Newsletter: Essential California: Flexing political muscle at the Coastal Commission

Good morning. It is Thursday, April 14. This West Covina woman won’t be named “Mom of the Year” any time soon. She’s accused of embezzling tens of thousands of dollars from the PTA, Little League and Girl Scouts. Here’s what else is happening in the Golden State:


Making a living

In South L.A., people are selling their personal possessions and more on city sidewalks just to make enough money to pay bills or supplement their low-wage jobs. It’s a kind of street vending that often goes overlooked. “These people are hustling to maintain the norm or to get to some level of norm,” said Vincent Moore, a pastor at Messiah Full Gospel Bible Fellowship. Los Angeles Times


Building plans

Mayor Eric Garcetti wants to hire 28 planning deputies and spend tens of millions of dollars to update the city’s three dozen community plans by 2026. The plans essentially dictate what development is allowed in various parts of the city. The move is an effort to avoid a fight over development at the ballot box. Los Angeles Times

Political influence

Gov. Jerry Brown has insisted that he and his staff did not play a role in ousting Coastal Commission executive director Charles Lester, but five years ago, there was tremendous fallout when commissioners hired Lester without the input of key political figures. “They made it clear they were very angry about the selection process and the fact that they were not conferred with before we hired Charles Lester,” said Mary K. Shallenberger, who was chairwoman of the commission in 2011. Los Angeles Times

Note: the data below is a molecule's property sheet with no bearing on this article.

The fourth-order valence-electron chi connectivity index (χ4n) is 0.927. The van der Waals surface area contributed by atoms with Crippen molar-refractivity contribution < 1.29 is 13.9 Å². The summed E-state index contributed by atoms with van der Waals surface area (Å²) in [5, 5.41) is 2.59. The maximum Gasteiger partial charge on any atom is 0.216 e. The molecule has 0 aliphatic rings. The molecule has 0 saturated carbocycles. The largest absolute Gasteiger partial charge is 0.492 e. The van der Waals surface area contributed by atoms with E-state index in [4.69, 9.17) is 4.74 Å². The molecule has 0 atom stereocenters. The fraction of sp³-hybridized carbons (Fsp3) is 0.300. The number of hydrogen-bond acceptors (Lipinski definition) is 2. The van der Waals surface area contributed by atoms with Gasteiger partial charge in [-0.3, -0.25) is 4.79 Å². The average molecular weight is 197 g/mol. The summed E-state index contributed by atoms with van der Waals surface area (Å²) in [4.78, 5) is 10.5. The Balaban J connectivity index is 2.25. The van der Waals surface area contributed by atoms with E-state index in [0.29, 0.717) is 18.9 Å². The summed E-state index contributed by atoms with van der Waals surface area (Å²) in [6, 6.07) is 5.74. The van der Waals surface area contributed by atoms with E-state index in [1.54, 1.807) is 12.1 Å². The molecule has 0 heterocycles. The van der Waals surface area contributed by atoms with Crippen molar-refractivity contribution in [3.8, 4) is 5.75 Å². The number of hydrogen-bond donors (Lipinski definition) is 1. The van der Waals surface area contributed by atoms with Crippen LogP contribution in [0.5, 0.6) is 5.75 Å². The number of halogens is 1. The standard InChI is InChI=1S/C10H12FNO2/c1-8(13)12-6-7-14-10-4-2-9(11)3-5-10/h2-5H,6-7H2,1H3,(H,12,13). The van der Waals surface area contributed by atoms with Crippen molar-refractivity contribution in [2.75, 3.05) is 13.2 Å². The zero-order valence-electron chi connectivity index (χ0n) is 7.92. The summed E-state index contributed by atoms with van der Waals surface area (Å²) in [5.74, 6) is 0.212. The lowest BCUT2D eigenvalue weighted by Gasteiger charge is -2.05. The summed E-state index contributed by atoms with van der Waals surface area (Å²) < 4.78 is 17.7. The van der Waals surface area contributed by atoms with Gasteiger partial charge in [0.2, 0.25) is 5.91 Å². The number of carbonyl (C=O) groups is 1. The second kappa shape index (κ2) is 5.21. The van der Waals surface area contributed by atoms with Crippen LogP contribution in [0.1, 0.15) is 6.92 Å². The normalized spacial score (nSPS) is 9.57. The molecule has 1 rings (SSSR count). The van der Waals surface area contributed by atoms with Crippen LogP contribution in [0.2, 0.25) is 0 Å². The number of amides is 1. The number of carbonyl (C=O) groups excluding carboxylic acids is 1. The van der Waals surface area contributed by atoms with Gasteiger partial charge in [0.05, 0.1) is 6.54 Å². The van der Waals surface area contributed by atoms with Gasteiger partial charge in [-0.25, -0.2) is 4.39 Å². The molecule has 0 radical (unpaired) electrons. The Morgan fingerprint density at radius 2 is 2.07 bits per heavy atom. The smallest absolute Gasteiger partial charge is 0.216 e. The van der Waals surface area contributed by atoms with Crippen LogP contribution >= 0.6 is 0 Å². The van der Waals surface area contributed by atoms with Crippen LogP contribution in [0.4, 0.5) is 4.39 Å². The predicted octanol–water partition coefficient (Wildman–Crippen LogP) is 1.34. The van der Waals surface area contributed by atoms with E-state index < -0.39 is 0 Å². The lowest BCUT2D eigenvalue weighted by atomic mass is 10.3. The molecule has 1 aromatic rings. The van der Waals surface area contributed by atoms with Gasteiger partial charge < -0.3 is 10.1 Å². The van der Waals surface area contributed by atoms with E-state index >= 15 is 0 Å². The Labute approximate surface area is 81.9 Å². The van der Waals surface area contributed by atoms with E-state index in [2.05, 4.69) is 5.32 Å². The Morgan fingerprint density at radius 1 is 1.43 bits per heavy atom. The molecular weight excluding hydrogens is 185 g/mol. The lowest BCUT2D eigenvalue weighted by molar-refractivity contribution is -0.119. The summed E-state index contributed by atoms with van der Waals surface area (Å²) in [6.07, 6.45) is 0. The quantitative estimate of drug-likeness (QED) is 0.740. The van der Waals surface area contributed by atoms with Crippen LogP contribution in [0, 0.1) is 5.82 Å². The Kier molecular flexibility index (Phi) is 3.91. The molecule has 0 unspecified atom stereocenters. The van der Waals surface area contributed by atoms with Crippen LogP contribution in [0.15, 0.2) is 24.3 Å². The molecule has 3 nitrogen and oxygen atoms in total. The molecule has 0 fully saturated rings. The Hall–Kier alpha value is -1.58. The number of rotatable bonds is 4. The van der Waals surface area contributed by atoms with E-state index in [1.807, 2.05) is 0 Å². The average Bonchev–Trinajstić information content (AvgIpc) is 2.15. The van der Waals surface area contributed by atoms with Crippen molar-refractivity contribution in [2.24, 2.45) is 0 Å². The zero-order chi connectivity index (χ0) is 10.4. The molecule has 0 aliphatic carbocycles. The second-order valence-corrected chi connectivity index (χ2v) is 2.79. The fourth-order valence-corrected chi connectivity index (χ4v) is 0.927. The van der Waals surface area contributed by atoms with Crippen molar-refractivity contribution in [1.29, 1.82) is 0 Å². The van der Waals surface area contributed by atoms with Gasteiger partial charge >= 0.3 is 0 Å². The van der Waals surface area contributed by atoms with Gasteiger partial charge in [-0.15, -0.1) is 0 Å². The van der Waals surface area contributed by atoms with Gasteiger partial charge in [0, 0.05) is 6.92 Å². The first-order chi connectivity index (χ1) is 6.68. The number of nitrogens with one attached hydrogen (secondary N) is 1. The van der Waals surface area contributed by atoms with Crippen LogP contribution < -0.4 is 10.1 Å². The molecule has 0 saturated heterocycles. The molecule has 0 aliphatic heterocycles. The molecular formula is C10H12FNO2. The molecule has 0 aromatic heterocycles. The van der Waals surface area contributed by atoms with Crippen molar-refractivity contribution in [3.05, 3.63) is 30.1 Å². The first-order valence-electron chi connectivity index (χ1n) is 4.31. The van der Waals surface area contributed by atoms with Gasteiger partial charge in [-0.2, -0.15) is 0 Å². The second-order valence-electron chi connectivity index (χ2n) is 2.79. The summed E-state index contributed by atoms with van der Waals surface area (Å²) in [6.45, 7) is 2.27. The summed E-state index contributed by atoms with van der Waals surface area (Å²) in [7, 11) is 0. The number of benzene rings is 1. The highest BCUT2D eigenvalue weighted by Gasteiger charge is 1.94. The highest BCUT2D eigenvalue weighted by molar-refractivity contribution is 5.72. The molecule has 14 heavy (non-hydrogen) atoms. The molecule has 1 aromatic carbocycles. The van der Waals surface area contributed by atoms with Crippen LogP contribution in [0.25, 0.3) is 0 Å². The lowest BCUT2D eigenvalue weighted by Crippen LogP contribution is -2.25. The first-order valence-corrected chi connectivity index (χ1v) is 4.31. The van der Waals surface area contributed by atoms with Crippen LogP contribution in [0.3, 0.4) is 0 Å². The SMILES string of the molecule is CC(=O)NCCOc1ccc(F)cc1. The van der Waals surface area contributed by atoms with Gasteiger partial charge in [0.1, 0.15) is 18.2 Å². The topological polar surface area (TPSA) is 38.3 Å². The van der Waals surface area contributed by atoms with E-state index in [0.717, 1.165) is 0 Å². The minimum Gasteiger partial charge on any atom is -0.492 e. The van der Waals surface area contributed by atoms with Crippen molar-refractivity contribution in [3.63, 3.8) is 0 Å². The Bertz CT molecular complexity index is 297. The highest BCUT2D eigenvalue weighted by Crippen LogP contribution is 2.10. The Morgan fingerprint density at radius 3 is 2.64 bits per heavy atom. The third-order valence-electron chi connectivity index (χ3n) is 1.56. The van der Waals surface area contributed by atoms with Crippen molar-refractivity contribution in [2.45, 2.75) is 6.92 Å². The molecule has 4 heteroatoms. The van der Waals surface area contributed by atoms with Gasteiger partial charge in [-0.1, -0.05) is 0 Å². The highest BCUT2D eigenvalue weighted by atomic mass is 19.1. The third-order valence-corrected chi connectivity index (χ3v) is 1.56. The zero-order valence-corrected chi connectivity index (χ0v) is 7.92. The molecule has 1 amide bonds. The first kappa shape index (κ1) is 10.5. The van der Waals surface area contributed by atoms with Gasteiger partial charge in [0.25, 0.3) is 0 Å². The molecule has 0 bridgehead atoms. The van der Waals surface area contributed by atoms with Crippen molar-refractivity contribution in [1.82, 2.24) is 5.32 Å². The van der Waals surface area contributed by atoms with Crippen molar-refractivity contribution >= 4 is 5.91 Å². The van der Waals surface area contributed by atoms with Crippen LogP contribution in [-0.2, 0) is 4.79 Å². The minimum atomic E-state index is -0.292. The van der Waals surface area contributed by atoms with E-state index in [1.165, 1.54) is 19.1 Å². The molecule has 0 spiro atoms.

Storm watch: Is La Niña on the way? It could bring a dry winter here in California. Discovery


Health and safety: The Los Angeles City Council approved new environmental measures Wednesday for the communities of Boyle Heights, Wilmington and Pacoima, where low-income Angelenos are often exposed to industrial and traffic pollution. “These communities have notoriously been the dumping ground for the city’s intense industrial land uses,” said Councilwoman Nury Martinez of the San Fernando Valley. Los Angeles Times